by Paul J. Willis
In early March, the toyon berries hang
in embers, fading under pale explosions
of ceanothus—a froth, a kindling,
winter offering itself to spring.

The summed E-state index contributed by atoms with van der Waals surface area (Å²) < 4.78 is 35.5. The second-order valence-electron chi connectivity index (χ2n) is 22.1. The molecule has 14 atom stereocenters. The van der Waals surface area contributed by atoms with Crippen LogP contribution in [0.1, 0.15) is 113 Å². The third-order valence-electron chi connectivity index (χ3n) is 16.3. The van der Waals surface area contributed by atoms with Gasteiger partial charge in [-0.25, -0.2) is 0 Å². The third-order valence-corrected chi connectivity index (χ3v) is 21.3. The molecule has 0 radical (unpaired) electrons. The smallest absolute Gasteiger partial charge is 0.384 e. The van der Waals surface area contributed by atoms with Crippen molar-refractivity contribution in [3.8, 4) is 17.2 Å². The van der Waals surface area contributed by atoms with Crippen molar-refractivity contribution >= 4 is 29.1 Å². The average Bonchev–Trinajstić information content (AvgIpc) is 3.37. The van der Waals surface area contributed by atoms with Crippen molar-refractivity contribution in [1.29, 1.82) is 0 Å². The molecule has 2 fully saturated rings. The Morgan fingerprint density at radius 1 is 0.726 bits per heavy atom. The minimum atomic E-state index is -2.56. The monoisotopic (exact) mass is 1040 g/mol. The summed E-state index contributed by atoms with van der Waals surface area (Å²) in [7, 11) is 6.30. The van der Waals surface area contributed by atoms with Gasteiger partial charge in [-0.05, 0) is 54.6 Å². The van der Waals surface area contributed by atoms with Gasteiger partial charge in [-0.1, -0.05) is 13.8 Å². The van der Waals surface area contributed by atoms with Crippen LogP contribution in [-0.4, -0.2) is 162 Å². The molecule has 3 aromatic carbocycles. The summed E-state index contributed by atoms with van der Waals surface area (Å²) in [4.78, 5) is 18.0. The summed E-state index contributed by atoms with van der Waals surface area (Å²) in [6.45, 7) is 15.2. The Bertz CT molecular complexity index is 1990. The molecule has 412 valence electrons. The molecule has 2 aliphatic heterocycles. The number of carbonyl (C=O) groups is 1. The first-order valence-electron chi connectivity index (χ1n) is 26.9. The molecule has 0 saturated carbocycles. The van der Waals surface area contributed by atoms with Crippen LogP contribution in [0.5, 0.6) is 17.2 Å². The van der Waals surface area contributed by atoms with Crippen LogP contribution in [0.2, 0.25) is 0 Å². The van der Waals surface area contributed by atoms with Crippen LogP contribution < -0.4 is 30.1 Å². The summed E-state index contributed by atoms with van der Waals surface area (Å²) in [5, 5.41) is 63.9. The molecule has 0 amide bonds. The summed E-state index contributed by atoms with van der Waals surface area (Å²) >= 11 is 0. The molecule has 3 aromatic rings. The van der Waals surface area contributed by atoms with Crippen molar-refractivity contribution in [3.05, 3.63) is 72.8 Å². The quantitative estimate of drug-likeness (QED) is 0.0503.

We walk beneath their intertangling,
unsure of this season in our lives.
Then overhead, a scrub jay passes
suddenly from bough to bough,
for that one moment hidden
in its own allegiance to the sky.